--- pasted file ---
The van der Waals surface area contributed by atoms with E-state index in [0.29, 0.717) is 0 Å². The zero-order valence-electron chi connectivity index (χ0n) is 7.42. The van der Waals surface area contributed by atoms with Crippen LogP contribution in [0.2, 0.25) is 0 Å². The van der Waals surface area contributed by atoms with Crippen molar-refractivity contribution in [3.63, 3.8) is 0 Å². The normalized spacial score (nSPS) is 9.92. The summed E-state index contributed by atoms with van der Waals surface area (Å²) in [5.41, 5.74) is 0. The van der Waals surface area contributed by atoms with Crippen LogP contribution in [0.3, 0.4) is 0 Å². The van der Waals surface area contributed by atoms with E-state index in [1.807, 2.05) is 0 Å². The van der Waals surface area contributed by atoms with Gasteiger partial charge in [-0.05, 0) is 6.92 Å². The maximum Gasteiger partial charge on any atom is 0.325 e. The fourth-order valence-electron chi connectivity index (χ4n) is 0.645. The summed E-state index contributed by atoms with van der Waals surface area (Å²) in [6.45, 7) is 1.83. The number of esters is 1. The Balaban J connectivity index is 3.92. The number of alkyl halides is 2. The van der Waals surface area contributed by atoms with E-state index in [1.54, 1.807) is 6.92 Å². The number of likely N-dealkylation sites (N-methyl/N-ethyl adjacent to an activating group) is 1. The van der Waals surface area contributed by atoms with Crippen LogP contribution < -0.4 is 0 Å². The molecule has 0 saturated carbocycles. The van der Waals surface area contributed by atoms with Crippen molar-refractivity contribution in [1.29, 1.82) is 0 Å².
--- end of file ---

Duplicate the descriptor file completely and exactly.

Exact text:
The van der Waals surface area contributed by atoms with E-state index in [0.29, 0.717) is 0 Å². The zero-order valence-electron chi connectivity index (χ0n) is 7.42. The van der Waals surface area contributed by atoms with Crippen LogP contribution in [0.2, 0.25) is 0 Å². The van der Waals surface area contributed by atoms with Crippen molar-refractivity contribution in [3.63, 3.8) is 0 Å². The normalized spacial score (nSPS) is 9.92. The summed E-state index contributed by atoms with van der Waals surface area (Å²) in [5.41, 5.74) is 0. The van der Waals surface area contributed by atoms with Crippen LogP contribution in [0.3, 0.4) is 0 Å². The van der Waals surface area contributed by atoms with E-state index in [1.807, 2.05) is 0 Å². The van der Waals surface area contributed by atoms with Gasteiger partial charge in [-0.05, 0) is 6.92 Å². The maximum Gasteiger partial charge on any atom is 0.325 e. The fourth-order valence-electron chi connectivity index (χ4n) is 0.645. The summed E-state index contributed by atoms with van der Waals surface area (Å²) in [6.45, 7) is 1.83. The number of esters is 1. The Balaban J connectivity index is 3.92. The number of alkyl halides is 2. The van der Waals surface area contributed by atoms with E-state index in [1.54, 1.807) is 6.92 Å². The number of likely N-dealkylation sites (N-methyl/N-ethyl adjacent to an activating group) is 1. The van der Waals surface area contributed by atoms with Crippen LogP contribution < -0.4 is 0 Å². The molecule has 0 saturated carbocycles. The van der Waals surface area contributed by atoms with Crippen molar-refractivity contribution in [1.29, 1.82) is 0 Å².